"Staying Tuareg'':exile and narratives of fatherhood among Tuareg refugees from Mali in Niger
(University of Münster)
Paper short abstract:
Drawing on ethnographic material collected between 2012 and 2016 in Niamey, this paper explores practices through which male Tuareg refugees from Mali renegotiate their father status in the face of adverse and often deeply humiliating living conditions in exile.
Paper long abstract:
When I arrived in August 2012 in Niamey for the first stay of my doctoral research, I was struck by the frequency of men' comments on their living conditions in exile. They portrayed themselves as those whose living conditions had turned them into "nothing," aytedim or adinat in bànan, or "zéro" in French. Back home in northern Mali, this term is often used to derogatorily indicate someone's loss of social consideration related or linked to birth. The fact that male refugees used this term so profusely to characterize their own situation in Niamey reflects on their sense of crisis and their perception that exile undermined their male honor (ahalis wan tidit). Men deplored that their respect (semghar) as husbands and father have been undermined as they could no longer live up to cultural expectations of "providing" for their families within their adopted role as head of a household. Conventionally, the man of household, the father, would expect obedience while the mother as well as their children would heed his demands in return for his "providing" for the family. Nowadays, under conditions of exile, the respect and honor that derive from a family father's role as sole provider can no longer be achieved. Accordingly, they feel that they have become "useless" people or "nothing." This paper explores practices through which my male refugee informants renegotiate their father status in the face of adverse, and often deeply humiliating living conditions in exile in Niger.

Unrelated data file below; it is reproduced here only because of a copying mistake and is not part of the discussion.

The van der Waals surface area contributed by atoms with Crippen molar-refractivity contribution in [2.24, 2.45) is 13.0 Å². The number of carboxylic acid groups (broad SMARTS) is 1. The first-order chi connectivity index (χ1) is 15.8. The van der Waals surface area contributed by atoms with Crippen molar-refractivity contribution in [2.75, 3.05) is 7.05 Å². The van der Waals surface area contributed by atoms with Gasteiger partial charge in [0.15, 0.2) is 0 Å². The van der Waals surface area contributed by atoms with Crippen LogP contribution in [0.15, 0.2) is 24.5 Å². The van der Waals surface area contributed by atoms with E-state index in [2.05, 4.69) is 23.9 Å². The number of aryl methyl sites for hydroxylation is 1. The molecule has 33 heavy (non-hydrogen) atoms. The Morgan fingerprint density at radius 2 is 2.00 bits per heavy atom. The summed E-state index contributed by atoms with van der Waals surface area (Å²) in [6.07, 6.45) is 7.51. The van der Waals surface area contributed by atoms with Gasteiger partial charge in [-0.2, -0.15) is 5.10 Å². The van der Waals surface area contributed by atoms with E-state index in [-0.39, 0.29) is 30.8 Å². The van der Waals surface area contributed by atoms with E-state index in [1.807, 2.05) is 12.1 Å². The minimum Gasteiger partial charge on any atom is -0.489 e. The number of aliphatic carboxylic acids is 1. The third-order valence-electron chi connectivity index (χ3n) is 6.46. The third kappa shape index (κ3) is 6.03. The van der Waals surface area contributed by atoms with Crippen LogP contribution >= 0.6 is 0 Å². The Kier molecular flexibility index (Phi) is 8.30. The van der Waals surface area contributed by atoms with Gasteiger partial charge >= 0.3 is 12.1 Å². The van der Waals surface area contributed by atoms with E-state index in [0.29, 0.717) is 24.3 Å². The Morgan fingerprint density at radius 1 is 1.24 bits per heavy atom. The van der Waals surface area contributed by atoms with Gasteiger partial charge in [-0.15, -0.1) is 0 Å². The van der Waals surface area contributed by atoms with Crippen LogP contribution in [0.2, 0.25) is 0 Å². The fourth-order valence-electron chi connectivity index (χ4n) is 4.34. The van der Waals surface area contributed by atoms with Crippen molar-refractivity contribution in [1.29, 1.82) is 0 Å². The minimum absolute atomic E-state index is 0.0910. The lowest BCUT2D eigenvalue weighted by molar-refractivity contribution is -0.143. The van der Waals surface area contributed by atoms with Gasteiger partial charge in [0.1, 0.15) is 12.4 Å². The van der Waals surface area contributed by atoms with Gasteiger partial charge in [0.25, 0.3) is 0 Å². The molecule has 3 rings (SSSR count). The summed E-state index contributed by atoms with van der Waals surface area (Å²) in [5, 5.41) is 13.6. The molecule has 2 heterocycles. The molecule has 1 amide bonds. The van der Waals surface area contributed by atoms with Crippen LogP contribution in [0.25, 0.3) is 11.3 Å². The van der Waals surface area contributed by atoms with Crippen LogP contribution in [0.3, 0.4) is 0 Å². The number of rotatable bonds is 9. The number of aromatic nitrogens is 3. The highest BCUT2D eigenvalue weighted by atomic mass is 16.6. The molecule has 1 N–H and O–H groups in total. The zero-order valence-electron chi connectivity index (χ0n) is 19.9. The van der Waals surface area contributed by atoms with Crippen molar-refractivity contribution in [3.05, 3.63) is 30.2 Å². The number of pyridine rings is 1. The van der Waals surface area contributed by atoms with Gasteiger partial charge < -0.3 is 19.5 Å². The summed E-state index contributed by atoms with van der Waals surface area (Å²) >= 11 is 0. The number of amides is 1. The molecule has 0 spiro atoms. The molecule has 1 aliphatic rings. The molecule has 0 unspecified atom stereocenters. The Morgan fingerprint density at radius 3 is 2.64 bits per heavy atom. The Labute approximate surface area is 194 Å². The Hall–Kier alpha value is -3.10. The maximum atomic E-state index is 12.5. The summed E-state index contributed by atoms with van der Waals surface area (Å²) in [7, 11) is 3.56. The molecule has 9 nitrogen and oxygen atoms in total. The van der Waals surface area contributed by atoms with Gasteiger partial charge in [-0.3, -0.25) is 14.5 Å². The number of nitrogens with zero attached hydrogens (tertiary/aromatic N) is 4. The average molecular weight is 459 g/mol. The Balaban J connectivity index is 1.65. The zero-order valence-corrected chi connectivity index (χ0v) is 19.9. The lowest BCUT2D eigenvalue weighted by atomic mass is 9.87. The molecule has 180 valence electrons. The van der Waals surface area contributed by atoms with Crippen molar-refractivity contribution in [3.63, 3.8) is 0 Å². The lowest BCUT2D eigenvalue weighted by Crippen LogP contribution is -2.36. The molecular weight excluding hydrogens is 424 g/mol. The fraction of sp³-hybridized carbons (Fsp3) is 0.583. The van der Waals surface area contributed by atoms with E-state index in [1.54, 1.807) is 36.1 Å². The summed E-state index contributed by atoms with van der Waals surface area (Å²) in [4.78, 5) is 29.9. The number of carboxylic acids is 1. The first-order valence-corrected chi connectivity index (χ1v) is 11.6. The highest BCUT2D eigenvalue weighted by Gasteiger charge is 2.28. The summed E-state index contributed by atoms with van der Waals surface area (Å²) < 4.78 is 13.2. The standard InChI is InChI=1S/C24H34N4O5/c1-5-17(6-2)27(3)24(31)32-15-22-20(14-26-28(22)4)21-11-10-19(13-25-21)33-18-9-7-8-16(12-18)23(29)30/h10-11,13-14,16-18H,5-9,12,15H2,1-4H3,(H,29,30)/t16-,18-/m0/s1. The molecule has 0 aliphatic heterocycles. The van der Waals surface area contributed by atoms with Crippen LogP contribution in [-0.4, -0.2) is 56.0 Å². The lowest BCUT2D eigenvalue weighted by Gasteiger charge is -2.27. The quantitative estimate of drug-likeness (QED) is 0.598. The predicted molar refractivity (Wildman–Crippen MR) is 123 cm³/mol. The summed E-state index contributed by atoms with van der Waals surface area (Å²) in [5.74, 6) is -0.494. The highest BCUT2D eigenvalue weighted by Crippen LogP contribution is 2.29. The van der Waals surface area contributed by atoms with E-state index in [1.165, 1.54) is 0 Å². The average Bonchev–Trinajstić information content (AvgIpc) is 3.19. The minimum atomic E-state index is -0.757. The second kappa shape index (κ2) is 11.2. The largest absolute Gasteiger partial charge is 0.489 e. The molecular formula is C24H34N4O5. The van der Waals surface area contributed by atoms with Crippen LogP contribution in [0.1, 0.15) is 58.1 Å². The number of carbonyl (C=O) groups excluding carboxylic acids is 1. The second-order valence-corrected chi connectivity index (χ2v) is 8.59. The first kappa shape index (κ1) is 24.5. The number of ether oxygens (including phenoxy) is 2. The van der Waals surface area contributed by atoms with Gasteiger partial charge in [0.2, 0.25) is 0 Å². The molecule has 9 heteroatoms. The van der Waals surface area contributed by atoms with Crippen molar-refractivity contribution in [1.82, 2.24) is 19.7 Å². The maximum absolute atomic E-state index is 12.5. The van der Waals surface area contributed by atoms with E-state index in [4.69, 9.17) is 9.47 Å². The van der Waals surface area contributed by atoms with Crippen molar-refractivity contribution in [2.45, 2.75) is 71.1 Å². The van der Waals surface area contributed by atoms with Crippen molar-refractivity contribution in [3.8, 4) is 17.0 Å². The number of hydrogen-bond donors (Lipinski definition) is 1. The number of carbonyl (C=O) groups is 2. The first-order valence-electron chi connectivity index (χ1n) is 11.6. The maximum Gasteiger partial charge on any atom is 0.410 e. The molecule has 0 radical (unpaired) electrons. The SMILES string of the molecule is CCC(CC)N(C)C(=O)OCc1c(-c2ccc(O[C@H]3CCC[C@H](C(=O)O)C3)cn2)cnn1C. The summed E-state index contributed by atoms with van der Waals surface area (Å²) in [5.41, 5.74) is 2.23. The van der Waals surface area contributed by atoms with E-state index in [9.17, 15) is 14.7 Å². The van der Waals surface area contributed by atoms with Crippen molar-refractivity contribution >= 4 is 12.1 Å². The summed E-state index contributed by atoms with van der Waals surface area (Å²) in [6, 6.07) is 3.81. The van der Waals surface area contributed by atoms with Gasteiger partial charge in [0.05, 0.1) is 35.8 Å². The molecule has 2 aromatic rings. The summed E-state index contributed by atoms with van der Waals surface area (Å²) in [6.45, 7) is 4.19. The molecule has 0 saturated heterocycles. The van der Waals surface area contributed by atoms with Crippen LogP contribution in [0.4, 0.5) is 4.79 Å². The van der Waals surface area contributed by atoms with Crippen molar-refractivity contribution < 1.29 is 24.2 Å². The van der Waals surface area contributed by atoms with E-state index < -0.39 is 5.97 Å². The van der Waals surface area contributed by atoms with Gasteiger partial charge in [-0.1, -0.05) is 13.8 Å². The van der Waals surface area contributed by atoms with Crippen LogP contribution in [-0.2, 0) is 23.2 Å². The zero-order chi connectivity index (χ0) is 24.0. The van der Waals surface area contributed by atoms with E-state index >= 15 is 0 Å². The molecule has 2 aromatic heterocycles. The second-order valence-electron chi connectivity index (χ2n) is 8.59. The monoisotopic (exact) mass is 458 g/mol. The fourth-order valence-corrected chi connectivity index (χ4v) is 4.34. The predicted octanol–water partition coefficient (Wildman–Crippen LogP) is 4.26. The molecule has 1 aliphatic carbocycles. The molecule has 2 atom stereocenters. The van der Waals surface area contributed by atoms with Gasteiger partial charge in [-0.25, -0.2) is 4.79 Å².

Continuities and disruptions in 'doing fatherhood' in Africa